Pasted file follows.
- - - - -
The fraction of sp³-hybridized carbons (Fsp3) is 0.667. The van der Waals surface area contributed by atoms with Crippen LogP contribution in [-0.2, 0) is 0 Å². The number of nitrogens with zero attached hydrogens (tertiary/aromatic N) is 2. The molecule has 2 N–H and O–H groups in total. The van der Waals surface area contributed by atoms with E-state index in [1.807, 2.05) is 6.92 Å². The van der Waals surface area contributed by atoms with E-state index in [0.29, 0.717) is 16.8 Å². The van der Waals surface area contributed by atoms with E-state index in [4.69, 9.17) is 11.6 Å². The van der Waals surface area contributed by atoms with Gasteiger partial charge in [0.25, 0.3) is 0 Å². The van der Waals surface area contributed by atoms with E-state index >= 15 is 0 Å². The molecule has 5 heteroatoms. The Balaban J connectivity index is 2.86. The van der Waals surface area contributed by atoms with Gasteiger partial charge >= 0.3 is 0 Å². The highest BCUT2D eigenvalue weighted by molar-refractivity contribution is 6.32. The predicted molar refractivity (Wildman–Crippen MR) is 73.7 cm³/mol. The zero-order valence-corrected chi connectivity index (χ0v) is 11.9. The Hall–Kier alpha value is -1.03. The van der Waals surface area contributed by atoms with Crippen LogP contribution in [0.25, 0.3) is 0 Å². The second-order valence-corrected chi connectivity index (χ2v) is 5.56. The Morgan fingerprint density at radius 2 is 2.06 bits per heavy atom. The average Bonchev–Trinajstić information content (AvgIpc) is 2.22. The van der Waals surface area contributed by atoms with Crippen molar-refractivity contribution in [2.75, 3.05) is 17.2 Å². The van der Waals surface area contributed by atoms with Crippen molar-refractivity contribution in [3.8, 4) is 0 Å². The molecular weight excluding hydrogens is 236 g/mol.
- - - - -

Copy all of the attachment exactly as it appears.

The fraction of sp³-hybridized carbons (Fsp3) is 0.667. The van der Waals surface area contributed by atoms with Crippen LogP contribution in [-0.2, 0) is 0 Å². The number of nitrogens with zero attached hydrogens (tertiary/aromatic N) is 2. The molecule has 2 N–H and O–H groups in total. The van der Waals surface area contributed by atoms with E-state index in [1.807, 2.05) is 6.92 Å². The van der Waals surface area contributed by atoms with E-state index in [0.29, 0.717) is 16.8 Å². The van der Waals surface area contributed by atoms with E-state index in [4.69, 9.17) is 11.6 Å². The van der Waals surface area contributed by atoms with Gasteiger partial charge in [0.25, 0.3) is 0 Å². The van der Waals surface area contributed by atoms with E-state index >= 15 is 0 Å². The molecule has 5 heteroatoms. The Balaban J connectivity index is 2.86. The van der Waals surface area contributed by atoms with Gasteiger partial charge >= 0.3 is 0 Å². The highest BCUT2D eigenvalue weighted by molar-refractivity contribution is 6.32. The predicted molar refractivity (Wildman–Crippen MR) is 73.7 cm³/mol. The zero-order valence-corrected chi connectivity index (χ0v) is 11.9. The Hall–Kier alpha value is -1.03. The van der Waals surface area contributed by atoms with Crippen LogP contribution in [0.25, 0.3) is 0 Å². The second-order valence-corrected chi connectivity index (χ2v) is 5.56. The Morgan fingerprint density at radius 2 is 2.06 bits per heavy atom. The average Bonchev–Trinajstić information content (AvgIpc) is 2.22. The van der Waals surface area contributed by atoms with Crippen molar-refractivity contribution in [2.75, 3.05) is 17.2 Å². The van der Waals surface area contributed by atoms with Crippen molar-refractivity contribution in [3.8, 4) is 0 Å². The molecular weight excluding hydrogens is 236 g/mol.